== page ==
Energy consumption is the largest environmental impact of our business and so it is important to actively explore appropriate, any initiative that could reduce your energy consumption.

Electricity

There are a number of initiatives that can help support a reduction in electricity consumption without any impact on the guest experience. Install low-energy light bulbs across all areas of your hotel(s), and ensure that these are included in the designs for new rooms. Card-operated master controls prevent electricity being wasted when guests are out of their rooms, and can be cost-effectively added to rooms and incorporated in refurbishments and new builds. Even if you cannot afford to install such a system in the short-term (bear in mind it should prove self-funding within a year, and be a cost saving in subsequent years) simple actions such as ensuring housekeeping turn off televisions in bedrooms will lead to a significant reduction in electricity being wasted whilst machines sit on stand-by. There are also systems that help reduce consumption back of house. At Guoman Hotels we have installed motion sensors for lighting back of house to ensure efficiencies. Voltage regulators on all main plant machinery, and motor controls on all pumps and air-conditioning systems, have provided additional efficiencies and are self-funding in a short period of time.

Gas

In the hospitality industry the average efficiency of hotel boilers is less than 80%, which leads to significant wastage. Automated boiler controls are a new technology that helps to improve the efficiency of boilers and reduce this wastage. Again the efficiencies and cost savings such techniques offer mean that they are self-funding within a short period of time.

Water

Society often overlooks that water is a scarce resource - particularly on a rainy day in London! However this is another area where significant efficiencies can be obtained, benefiting the environment and helping cost management. The first step is to conduct a Leak Audit, to check that water is not being wasted through broken or old pipes. Having addressed any leakage issues, consumption can be reduced by using specially-designed taps and shower-heads that do not impact on the guest experience. Throughout Guoman we have introduced water-efficient showerheads, and aerators on sink taps, reducing the flow and usage of water without impacting on the pressure or guest experience.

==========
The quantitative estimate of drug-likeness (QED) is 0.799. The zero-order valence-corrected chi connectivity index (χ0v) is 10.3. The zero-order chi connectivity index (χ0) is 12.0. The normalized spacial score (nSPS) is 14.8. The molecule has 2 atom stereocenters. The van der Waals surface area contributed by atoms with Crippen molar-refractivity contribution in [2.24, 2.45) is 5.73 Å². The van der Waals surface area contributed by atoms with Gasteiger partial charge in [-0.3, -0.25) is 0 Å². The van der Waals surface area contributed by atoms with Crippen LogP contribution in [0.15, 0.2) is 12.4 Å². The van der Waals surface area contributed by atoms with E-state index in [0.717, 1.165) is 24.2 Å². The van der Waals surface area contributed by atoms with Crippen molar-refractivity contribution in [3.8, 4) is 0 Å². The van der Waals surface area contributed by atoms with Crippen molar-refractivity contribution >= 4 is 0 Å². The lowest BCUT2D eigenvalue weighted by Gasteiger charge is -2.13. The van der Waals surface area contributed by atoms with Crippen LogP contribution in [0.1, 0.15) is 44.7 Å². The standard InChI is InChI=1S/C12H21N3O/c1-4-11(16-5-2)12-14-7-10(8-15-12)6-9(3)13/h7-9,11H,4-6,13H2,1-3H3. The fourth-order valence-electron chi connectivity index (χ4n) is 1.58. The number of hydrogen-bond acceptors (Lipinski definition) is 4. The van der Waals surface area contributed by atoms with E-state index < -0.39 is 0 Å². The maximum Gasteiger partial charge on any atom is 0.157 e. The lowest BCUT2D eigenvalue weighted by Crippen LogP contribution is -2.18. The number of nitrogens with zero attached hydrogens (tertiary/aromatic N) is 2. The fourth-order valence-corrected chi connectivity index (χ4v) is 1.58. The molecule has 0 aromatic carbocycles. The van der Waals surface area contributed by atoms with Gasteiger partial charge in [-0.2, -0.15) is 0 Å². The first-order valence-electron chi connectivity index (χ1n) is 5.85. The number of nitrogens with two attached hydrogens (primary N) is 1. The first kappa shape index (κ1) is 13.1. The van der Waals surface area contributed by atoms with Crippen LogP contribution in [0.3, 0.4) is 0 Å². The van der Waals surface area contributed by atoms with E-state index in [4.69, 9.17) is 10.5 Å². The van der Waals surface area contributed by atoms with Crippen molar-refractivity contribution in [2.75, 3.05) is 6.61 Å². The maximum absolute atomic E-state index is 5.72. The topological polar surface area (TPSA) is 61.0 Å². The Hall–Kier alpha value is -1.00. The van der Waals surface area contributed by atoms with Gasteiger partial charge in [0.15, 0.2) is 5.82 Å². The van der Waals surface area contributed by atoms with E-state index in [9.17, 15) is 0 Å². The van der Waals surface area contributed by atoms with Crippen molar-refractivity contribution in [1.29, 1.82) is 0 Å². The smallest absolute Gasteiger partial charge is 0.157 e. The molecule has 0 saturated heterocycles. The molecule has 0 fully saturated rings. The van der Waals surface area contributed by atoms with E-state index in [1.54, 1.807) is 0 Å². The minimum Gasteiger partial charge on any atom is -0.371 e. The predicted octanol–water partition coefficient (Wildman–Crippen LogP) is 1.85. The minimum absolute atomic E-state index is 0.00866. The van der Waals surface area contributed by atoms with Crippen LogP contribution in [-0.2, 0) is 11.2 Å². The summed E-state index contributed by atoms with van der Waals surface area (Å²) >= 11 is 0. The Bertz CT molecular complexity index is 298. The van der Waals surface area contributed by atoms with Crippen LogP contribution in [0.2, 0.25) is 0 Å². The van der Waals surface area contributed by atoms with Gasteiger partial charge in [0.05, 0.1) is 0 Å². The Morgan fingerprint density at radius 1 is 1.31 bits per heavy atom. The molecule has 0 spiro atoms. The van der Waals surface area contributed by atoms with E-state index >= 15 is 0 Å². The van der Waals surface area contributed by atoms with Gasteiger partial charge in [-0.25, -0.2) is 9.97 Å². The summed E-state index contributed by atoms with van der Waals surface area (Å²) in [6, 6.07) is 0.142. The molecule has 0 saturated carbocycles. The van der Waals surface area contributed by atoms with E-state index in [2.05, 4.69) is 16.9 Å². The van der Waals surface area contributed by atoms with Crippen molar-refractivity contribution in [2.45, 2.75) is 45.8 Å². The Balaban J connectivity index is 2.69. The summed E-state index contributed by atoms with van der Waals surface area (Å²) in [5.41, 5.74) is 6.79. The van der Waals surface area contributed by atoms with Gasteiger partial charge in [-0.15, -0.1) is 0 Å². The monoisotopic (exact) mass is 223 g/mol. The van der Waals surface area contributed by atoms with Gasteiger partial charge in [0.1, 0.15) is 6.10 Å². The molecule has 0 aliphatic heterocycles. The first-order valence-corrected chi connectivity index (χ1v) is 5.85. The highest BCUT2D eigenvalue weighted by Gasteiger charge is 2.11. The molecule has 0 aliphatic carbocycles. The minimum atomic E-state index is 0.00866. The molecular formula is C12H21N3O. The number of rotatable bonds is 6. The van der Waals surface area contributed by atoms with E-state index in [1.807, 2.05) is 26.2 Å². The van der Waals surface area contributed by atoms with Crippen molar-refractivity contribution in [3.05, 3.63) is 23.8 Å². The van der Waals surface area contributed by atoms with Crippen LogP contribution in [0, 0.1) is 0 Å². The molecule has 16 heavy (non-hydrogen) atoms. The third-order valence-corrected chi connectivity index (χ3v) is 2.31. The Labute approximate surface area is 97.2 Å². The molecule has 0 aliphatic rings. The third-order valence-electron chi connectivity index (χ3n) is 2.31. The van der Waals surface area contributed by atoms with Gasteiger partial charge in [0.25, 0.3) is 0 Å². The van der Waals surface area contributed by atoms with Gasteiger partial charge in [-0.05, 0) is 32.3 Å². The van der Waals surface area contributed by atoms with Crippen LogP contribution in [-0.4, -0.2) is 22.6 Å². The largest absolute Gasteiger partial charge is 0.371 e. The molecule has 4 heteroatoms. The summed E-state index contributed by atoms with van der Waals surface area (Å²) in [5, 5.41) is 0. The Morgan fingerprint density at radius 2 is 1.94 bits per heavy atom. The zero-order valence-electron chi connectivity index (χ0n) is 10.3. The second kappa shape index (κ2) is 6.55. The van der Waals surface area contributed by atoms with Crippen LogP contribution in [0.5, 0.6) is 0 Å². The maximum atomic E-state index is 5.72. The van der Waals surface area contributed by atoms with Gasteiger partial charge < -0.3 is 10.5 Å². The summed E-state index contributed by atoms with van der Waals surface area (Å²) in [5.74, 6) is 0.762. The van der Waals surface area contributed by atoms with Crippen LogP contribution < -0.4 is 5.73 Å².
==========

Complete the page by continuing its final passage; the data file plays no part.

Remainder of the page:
A green focus in all our business actions

In addition to their own actions, hotels can also drive for reductions in environmental impact through their relationships, and by responsible purchasing. It is a simple step to ensure that all your suppliers are aware of your environmental goals and have their own environmental policies in place. Such an approach helps to drive awareness of the issue into different sectors. Equally wherever practical hotels should purchase products made from renewable and ethically sound sources, encouraging suppliers to focus on their own sourcing and production stages.

With extensive experience oin working for some of the biggest brands in the business, including Hilton, Holiday Inn, Marriott and Forte, Sanjay Nijhawan has been in the hospitality industry for over 17 years. Mr. Nijhawan joined Thistle Hotels in 2004 as general manager for The Tower in central London. Earlier this year Mr. Nijhawan was promoted to Chief Operating Officer of Guoman Hotels (UK) overseeing the development of a collection of six international deluxe properties in central London. Mr. Nijhawan graduated from Thames Valley University in 1992 with a degree in hotel management. Mr. Nijhawan can be contacted at 0870 333 9280 or Sanjay.nijhawan@guoman.co.uk Extended Bio...

HotelExecutive.com retains the copyright to the articles published in the Hotel Business Review. Articles cannot be republished without prior written consent by HotelExecutive.com.

Receive our daily newsletter with the latest breaking news and hotel management best practices.
Hotel Business Review on Facebook
RESOURCE CENTER - SEARCH ARCHIVES
General Search:

NOVEMBER: Architecture & Design: Authentic, Interactive and Immersive

Brian Obie